Here are some helpful ways to stay on track if you’re in the same boat:

Stopped Impulsive Buying

This has been easier than I thought.  I don’t buy coffee, takeout, or shop for cheap clothes (a la H & M, Forever 21) and I don’t feel devoid or deprived of anything.  Often times I would get an afternoon craving for a snack and buy a  cookie from  a bakery, often paired with a second coffee.  But in order to satisfy that craving, I go to the dollar store a block away and stock up on some snacks to keep in my desk.   I used to find that if I didn’t bring lunch, I wouldn’t end up leaving the office during the day.  Instead I’ve started doing errands instead, such as going to the bank or post office.

Popcorn and Movie Night 

One weekend it was the end of my budget and I couldn’t spend money.  I still wanted to see my friends so I sent the following email:

Hi Girls!  So, you all know that I’ve put myself on a tight budget and vowed to pay of my cc’s in the next 12 months. My budget doesn’t start again until Monday and I’ve kinda run out until then. I have the apartment to myself this weekend, and in an effort to not be antisocial this weekend, would any of you be interested in a movie night with popcorn and wine tomorrow evening?  I know it sounds really low key, but I’m too new into this life change that I don’t have the will power to go to a bar and not drink just yet.

Most couldn’t attend on short notice, but to my surprise they were all welcome to the idea in the future.  My friend Aline came over and we drank a bottle of wine and ate popcorn.  I’m going to start a series of entertaining on a budget so stay tuned for ideas and inspiration for at home gatherings!

That same weekend, I mentioned to my friend Lindsay that I was going to go to Buffalo Exchange to sell some clothes.  She wanted to come too.  So I was able to find other ways to see my friends that aren’t expensive like going out to dinner or to a bar.

Plan for Spontaneity

Two blogs that I follow, The Debt Breakup and Budget and the City, both wrote recent posts about planning for spontaneity.  I’ve tried to buy ahead of time when possible and plan nights out.  To me, this means purchasing experiences on daily deal sites, prepaying and budgeting for known plans ahead of time.  I purchased some Bloomspot deals a couple weeks ago for a Saturday night out and a Central Park bike rental. Be careful with these purchases though and plan to use them carefully so they don’t expire and go unused. (I’ve learned the hard way that I shouldn’t purchase fitness classes because I never use them in it’s entirety).  On the other hand, I always buy the $7 Central Park bike rentals when they’re available, and split the bottle service deals with 4 or 5 friends.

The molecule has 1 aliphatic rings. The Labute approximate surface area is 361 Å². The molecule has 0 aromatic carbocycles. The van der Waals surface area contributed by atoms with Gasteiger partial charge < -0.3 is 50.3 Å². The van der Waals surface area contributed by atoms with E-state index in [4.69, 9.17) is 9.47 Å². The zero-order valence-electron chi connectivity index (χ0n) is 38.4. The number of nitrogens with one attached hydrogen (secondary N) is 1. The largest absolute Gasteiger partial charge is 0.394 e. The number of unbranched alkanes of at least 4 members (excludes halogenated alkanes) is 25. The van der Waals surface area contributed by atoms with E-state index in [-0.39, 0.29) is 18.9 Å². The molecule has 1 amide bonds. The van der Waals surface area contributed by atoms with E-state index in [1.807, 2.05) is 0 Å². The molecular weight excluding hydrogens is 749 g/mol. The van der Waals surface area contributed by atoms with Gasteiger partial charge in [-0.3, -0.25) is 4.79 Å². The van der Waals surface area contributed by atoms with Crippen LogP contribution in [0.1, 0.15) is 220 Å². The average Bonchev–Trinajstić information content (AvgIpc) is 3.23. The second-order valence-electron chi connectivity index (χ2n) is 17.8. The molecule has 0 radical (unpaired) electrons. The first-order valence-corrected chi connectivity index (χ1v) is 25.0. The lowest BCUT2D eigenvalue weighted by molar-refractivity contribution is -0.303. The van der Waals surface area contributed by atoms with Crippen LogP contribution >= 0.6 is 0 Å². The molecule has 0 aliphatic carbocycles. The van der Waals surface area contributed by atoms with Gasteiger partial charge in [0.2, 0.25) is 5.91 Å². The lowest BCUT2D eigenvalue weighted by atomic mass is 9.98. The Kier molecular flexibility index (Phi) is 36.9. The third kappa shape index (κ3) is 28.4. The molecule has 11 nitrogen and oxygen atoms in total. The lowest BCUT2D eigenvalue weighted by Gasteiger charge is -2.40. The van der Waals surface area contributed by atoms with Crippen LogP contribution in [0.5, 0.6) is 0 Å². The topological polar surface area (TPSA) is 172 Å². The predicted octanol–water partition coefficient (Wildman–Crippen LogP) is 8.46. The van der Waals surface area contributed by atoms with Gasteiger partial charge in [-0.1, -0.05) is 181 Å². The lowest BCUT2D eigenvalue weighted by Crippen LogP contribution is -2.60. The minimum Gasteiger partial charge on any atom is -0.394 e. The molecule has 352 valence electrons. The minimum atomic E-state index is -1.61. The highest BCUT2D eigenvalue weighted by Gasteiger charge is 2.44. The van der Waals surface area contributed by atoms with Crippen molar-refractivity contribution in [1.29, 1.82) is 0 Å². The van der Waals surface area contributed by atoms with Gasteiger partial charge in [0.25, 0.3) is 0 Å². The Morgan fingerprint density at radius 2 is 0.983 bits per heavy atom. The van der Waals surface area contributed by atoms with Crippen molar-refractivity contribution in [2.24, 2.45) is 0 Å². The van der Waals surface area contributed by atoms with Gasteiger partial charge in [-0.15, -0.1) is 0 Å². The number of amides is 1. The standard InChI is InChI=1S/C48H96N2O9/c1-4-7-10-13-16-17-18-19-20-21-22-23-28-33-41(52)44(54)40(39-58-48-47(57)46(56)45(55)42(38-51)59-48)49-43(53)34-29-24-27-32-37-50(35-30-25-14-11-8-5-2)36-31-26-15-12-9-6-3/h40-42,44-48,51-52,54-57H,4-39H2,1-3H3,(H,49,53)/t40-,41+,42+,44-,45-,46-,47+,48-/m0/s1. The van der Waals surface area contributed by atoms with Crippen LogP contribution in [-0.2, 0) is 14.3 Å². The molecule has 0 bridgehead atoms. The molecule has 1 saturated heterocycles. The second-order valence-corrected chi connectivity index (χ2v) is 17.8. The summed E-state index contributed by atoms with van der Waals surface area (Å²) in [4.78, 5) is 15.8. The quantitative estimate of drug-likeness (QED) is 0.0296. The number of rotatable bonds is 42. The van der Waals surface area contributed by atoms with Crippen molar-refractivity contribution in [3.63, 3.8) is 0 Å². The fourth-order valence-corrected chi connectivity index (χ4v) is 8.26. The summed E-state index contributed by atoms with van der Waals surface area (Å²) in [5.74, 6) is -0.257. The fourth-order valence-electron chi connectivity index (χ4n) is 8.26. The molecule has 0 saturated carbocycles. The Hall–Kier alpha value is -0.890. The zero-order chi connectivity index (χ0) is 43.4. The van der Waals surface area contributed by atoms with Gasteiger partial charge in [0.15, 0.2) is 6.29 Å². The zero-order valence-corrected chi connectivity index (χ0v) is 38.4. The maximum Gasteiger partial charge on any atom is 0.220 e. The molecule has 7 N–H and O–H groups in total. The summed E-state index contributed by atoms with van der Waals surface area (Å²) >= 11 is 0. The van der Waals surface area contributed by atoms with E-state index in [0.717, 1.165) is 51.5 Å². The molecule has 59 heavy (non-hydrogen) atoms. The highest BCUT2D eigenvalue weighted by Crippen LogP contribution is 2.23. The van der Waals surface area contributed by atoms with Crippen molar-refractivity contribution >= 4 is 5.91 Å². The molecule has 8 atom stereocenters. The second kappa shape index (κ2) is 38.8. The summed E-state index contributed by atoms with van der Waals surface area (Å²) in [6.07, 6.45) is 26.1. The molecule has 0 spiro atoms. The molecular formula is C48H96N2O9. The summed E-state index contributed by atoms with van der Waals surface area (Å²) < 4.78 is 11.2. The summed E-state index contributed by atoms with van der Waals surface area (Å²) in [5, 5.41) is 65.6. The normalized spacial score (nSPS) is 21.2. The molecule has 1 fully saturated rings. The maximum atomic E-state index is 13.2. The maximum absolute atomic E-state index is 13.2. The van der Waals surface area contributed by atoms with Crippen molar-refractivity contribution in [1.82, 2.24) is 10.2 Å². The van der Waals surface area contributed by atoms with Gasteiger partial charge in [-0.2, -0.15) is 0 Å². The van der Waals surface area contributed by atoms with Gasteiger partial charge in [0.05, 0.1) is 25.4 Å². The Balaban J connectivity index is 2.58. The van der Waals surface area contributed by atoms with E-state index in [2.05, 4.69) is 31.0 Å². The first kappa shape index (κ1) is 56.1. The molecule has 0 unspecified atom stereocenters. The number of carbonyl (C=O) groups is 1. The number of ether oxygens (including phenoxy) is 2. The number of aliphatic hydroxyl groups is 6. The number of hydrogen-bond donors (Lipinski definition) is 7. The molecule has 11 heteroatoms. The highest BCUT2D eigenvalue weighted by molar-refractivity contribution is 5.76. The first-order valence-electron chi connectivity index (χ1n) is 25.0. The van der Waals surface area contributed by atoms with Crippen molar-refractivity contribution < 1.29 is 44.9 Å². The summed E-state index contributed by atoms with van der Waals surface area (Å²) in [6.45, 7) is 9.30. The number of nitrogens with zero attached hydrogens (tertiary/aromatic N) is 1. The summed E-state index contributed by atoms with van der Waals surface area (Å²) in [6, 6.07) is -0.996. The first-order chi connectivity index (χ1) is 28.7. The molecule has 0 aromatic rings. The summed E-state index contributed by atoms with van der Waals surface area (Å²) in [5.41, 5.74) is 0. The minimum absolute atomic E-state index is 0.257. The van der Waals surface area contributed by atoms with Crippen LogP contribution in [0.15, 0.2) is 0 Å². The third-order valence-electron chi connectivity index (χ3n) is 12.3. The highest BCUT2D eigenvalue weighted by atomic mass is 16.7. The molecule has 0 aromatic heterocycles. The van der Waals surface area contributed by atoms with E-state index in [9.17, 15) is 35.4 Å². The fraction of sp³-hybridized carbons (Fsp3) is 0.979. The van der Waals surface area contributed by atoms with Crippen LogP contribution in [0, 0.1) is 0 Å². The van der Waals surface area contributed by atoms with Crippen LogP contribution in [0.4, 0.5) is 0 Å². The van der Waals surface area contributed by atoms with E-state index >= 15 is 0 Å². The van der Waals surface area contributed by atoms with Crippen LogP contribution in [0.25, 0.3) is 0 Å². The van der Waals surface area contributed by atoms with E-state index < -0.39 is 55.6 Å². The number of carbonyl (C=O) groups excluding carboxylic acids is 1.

After I’m done paying off my debt, I’m going to put that money toward savings accounts for various leisure activities.

Find a Support System

Special thank you to my family and friends who have been supportive and encouraging through this process!  You’ve been so understanding and this would be so much harder if you weren’t.  Also, some other bloggers who regularly comment and cheer me on have been great.  They are going through the same process and I know we will all get there.   (Re)Creating Carly, The Debt Breakup, Budget in the City, are the folks that I regularly turn to.  Cait from Blonde on A Budget, is the veteran who really motivated me to start my blog in the first place.  I first read her story on LearnVest and after two years she is debt free 🙂

Stay Motivated While Saving Toward a Goal

English: San Francisco Oakland Bay Bridge at night
English: San Francisco Oakland Bay Bridge at night (Photo credit: Wikipedia)

One of my favorite authors, Jonathan Safran Foer compared the experience of reading a traditional book vs. an e-reader during “The Old Country” panel discussion at the New Yorker Festival in October 2012.   A book allows the reader to build an enriching relationship with a novel distraction-free while the e-reader doesn’t. Until e-readers are strictly for reading books devoid of email, social media, and news tickers, it’s impossible for a human to ignore those distractions and build the same long term relationship with the novel that the book affords.  The e-reader offers small bursts of happiness and instant gratification that the book doesn’t.

I’ve often thought of this analogy during my saving and debt repayment process. I’m building a long term relationship with my money and finances but in the meantime it’s hard to pass up on day to day experiences (and expenses) that offer instant gratification while my savings goal does not. The  feeling of the future experience doesn’t feel tangible, but spending money on going out to dinner, or going shopping does.